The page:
In fiery speech at RNC final day, president pledges 'Trump 2020'

President Trump accepted the Republican renomination with fanfare to a mostly maskless crowd, promises of victory over the coronavirus, and sharp words for Democratic nominee Joe Biden. Both candidates will soon begin campaigning across the U.S.

Evan Vucci/AP
From left, Tiffany Trump, President Donald Trump, first lady Melania Trump, and Barron Trump stand on the lawn of the White House, despite tradition to not use the residence for political events, during the Republican National Convention, Aug. 27, 2020, in Washington.

President Donald Trump blasted Joe Biden as a hapless career politician who will endanger Americans’ safety as he accepted his party’s renomination Thursday on the South Lawn of the White House. While the coronavirus kills 1,000 Americans each day, Mr. Trump defied his own administration’s pandemic guidelines to speak for more than an hour to a tightly packed, largely maskless crowd.

Facing a moment fraught with racial turmoil, economic collapse, and a national health emergency, Mr. Trump delivered a triumphant, optimistic vision of America’s future. But he said that brighter horizon could only be secured if he defeated his Democratic foe, who currently has an advantage in most national and battleground state polls.

“We have spent the last four years reversing the damage Joe Biden inflicted over the last 47 years,” Mr. Trump said, referring to the former senator and vice president’s career in Washington.

When Mr. Trump finished, a massive fireworks display went off by the Washington Monument, complete with explosions that spelled out “Trump 2020.”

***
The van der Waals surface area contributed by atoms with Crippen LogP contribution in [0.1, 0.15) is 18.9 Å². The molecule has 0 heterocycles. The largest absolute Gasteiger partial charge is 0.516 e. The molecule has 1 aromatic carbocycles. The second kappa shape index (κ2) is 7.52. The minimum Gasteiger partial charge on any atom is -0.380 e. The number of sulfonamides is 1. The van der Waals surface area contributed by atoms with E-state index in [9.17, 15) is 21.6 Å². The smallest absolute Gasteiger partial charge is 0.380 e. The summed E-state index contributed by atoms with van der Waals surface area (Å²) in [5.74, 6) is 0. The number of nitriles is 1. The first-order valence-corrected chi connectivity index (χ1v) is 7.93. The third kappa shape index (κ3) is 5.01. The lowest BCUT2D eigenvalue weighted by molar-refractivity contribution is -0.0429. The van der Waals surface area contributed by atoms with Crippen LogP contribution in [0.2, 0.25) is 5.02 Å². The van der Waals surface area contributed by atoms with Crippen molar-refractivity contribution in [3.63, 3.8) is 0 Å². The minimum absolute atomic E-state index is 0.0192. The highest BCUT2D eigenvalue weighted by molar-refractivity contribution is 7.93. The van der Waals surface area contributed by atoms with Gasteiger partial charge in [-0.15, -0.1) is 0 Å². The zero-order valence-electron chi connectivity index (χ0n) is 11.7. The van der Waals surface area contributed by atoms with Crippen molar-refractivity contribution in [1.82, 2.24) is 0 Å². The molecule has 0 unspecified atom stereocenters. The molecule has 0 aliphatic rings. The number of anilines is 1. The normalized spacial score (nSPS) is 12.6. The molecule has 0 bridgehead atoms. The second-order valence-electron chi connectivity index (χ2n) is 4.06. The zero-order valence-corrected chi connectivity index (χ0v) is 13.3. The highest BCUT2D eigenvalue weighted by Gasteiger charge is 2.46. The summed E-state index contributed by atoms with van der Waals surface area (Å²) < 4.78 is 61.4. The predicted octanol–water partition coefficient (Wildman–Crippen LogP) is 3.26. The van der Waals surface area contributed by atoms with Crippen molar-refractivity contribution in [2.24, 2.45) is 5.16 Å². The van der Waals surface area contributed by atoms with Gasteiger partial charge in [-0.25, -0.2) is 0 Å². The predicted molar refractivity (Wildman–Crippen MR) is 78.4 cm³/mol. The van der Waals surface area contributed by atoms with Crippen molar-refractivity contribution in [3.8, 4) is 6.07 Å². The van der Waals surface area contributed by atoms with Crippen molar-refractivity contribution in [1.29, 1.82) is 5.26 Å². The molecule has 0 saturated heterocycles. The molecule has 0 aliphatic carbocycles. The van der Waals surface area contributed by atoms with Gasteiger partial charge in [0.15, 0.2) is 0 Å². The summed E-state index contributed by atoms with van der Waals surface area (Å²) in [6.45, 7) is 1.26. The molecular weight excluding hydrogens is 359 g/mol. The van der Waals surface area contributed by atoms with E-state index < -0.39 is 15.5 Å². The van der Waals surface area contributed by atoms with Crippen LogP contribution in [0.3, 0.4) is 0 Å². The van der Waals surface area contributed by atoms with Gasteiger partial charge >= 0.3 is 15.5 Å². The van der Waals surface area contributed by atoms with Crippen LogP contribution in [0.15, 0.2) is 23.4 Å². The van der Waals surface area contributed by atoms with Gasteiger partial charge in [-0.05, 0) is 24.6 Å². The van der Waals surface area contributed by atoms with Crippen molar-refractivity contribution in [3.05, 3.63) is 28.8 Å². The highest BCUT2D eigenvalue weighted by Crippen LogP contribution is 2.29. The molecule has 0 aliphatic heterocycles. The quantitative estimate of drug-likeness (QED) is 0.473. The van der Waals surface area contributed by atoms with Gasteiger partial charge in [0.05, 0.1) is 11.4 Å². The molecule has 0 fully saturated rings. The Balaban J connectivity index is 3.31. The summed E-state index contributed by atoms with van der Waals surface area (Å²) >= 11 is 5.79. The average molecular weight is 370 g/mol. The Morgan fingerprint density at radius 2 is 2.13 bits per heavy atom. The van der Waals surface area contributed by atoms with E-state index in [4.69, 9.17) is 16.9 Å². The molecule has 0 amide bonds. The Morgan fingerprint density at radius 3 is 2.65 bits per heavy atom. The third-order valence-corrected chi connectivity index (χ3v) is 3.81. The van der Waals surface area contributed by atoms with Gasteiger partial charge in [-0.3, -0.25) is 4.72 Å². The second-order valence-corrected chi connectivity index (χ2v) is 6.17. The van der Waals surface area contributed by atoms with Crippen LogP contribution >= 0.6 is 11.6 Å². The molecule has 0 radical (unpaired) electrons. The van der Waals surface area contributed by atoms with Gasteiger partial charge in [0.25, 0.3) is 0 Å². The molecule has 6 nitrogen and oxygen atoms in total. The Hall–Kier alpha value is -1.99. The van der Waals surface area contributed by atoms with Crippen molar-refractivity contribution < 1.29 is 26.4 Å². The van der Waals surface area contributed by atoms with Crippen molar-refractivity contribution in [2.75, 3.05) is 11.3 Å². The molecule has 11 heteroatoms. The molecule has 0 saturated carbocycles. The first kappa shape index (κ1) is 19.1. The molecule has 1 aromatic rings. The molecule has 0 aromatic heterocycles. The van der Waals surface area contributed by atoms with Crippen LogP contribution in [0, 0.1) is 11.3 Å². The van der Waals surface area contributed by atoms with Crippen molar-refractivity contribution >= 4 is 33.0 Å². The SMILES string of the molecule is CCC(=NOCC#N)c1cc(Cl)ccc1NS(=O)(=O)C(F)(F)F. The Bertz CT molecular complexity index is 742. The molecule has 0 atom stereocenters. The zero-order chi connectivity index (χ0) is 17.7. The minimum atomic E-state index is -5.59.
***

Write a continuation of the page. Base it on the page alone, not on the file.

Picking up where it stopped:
His acceptance speech kicked off the final stretch of the campaign, a race now fully joined and, despite the pandemic, soon to begin crisscrossing the country. Mr. Trump’s pace of travel will pick up to a near daily pace while Mr. Biden, who has largely weathered the pandemic from this Delaware home, announced Thursday that he will soon resume campaign travel.

Teasing once more that a vaccine could arrive soon, the president promised victory over the coronavirus pandemic that has killed more than 175,000 people, left millions unemployed and rewritten the rules of society. And, in the setting for his speech, Mr. Trump sought to project a sense of normalcy by throwing caution about the coronavirus aside.

All week long, Republicans at the nonconvention convention tried to create the illusion that the pandemic is largely a thing of the past.

The rows of chairs on the South Lawn were inches apart. Protective masks were not required, and COVID-19 tests were not administered to everyone.

As his speech brought the scaled-back Republican National Convention to a close, Mr. Trump’s incendiary rhetoric risked inflaming a divided nation reeling from a series of calamities, including the pandemic, a major hurricane that slammed into the Gulf Coast and nights of protest after Jacob Blake, a Black man, was shot by a white Wisconsin police officer. Prosecutors charged a white, 17-year-old police admirer with the fatal shooting of two protesters and wounding of a third.

The president spoke from a setting that was both familiar and controversial. Despite tradition and regulation to not use the White House for purely political events, a huge stage was set up outside the executive mansion, dwarfing the trappings for some of the most important moments of past presidencies. The speaker’s stand was flanked by dozens of American flags and two large video screens.

Trying to run as an insurgent as well as incumbent, Mr. Trump rarely includes calls for unity, even in a time of national uncertainty.

Presenting himself as the last barrier protecting an American way of life under siege from radical forces, Mr. Trump has repeatedly, if not always effectively, tried to portray Mr. Biden – who is considered a moderate Democrat – as a tool of extreme leftists.